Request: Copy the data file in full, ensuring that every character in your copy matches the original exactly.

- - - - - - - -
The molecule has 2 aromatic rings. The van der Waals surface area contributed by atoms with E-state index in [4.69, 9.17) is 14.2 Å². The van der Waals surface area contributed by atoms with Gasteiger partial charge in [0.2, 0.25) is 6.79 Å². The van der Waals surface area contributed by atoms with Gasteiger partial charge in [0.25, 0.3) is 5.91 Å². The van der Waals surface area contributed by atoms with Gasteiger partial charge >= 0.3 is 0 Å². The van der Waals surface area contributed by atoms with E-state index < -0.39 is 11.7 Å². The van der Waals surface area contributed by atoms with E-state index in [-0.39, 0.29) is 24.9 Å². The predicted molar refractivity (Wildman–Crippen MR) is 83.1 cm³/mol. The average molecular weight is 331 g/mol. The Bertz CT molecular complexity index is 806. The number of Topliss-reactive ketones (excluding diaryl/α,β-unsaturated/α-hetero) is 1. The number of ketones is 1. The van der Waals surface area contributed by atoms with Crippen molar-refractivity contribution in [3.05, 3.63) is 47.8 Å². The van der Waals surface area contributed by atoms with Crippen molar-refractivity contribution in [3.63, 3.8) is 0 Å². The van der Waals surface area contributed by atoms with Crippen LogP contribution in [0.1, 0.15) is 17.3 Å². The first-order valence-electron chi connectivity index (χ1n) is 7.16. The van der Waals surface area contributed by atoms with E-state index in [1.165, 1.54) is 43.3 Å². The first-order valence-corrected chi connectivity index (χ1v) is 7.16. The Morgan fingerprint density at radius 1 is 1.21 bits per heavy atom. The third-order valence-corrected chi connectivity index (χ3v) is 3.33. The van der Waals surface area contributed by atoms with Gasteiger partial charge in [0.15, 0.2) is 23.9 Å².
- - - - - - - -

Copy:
The molecule has 2 aromatic rings. The van der Waals surface area contributed by atoms with E-state index in [4.69, 9.17) is 14.2 Å². The van der Waals surface area contributed by atoms with Gasteiger partial charge in [0.2, 0.25) is 6.79 Å². The van der Waals surface area contributed by atoms with Gasteiger partial charge in [0.25, 0.3) is 5.91 Å². The van der Waals surface area contributed by atoms with Gasteiger partial charge >= 0.3 is 0 Å². The van der Waals surface area contributed by atoms with E-state index < -0.39 is 11.7 Å². The van der Waals surface area contributed by atoms with E-state index in [-0.39, 0.29) is 24.9 Å². The predicted molar refractivity (Wildman–Crippen MR) is 83.1 cm³/mol. The average molecular weight is 331 g/mol. The Bertz CT molecular complexity index is 806. The number of Topliss-reactive ketones (excluding diaryl/α,β-unsaturated/α-hetero) is 1. The number of ketones is 1. The van der Waals surface area contributed by atoms with Crippen molar-refractivity contribution in [3.05, 3.63) is 47.8 Å². The van der Waals surface area contributed by atoms with Crippen molar-refractivity contribution in [3.63, 3.8) is 0 Å². The van der Waals surface area contributed by atoms with Crippen LogP contribution in [0.1, 0.15) is 17.3 Å². The first-order valence-electron chi connectivity index (χ1n) is 7.16. The van der Waals surface area contributed by atoms with E-state index in [1.165, 1.54) is 43.3 Å². The first-order valence-corrected chi connectivity index (χ1v) is 7.16. The Morgan fingerprint density at radius 1 is 1.21 bits per heavy atom. The third-order valence-corrected chi connectivity index (χ3v) is 3.33. The van der Waals surface area contributed by atoms with Gasteiger partial charge in [0.15, 0.2) is 23.9 Å².